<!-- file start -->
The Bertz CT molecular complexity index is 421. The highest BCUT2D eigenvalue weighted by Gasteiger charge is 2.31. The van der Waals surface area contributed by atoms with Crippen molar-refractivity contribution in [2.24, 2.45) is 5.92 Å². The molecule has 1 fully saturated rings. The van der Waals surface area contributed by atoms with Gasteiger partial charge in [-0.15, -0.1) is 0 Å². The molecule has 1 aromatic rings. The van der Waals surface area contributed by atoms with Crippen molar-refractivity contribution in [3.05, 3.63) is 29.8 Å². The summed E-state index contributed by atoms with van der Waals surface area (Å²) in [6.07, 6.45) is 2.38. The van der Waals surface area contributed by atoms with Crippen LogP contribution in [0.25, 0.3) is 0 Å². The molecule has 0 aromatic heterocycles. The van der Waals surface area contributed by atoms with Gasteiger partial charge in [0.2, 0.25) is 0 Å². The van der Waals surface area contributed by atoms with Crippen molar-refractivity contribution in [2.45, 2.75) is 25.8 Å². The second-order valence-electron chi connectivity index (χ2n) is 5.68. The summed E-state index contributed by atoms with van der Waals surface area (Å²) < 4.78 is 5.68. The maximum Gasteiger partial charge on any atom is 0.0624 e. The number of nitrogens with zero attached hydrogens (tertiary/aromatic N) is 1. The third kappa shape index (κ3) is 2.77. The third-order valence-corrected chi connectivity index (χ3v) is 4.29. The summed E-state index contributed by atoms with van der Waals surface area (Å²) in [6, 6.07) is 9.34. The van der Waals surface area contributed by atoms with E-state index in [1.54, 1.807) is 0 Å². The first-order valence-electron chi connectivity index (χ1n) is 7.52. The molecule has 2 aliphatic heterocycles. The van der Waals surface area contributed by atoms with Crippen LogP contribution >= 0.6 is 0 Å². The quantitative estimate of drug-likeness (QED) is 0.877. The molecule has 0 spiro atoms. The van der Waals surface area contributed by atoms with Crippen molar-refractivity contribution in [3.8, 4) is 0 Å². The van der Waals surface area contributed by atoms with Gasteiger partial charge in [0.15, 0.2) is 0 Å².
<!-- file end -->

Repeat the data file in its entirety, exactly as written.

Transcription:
The Bertz CT molecular complexity index is 421. The highest BCUT2D eigenvalue weighted by Gasteiger charge is 2.31. The van der Waals surface area contributed by atoms with Crippen molar-refractivity contribution in [2.24, 2.45) is 5.92 Å². The molecule has 1 fully saturated rings. The van der Waals surface area contributed by atoms with Gasteiger partial charge in [-0.15, -0.1) is 0 Å². The molecule has 1 aromatic rings. The van der Waals surface area contributed by atoms with Crippen molar-refractivity contribution in [3.05, 3.63) is 29.8 Å². The summed E-state index contributed by atoms with van der Waals surface area (Å²) in [6.07, 6.45) is 2.38. The van der Waals surface area contributed by atoms with Crippen LogP contribution in [0.25, 0.3) is 0 Å². The molecule has 0 aromatic heterocycles. The van der Waals surface area contributed by atoms with Gasteiger partial charge in [0.2, 0.25) is 0 Å². The van der Waals surface area contributed by atoms with Crippen molar-refractivity contribution in [2.45, 2.75) is 25.8 Å². The second-order valence-electron chi connectivity index (χ2n) is 5.68. The summed E-state index contributed by atoms with van der Waals surface area (Å²) < 4.78 is 5.68. The maximum Gasteiger partial charge on any atom is 0.0624 e. The number of nitrogens with zero attached hydrogens (tertiary/aromatic N) is 1. The third kappa shape index (κ3) is 2.77. The third-order valence-corrected chi connectivity index (χ3v) is 4.29. The summed E-state index contributed by atoms with van der Waals surface area (Å²) in [6, 6.07) is 9.34. The van der Waals surface area contributed by atoms with E-state index in [1.54, 1.807) is 0 Å². The first-order valence-electron chi connectivity index (χ1n) is 7.52. The molecule has 2 aliphatic heterocycles. The van der Waals surface area contributed by atoms with Crippen LogP contribution >= 0.6 is 0 Å². The quantitative estimate of drug-likeness (QED) is 0.877. The molecule has 0 spiro atoms. The van der Waals surface area contributed by atoms with Crippen molar-refractivity contribution in [3.8, 4) is 0 Å². The van der Waals surface area contributed by atoms with Gasteiger partial charge in [0.15, 0.2) is 0 Å².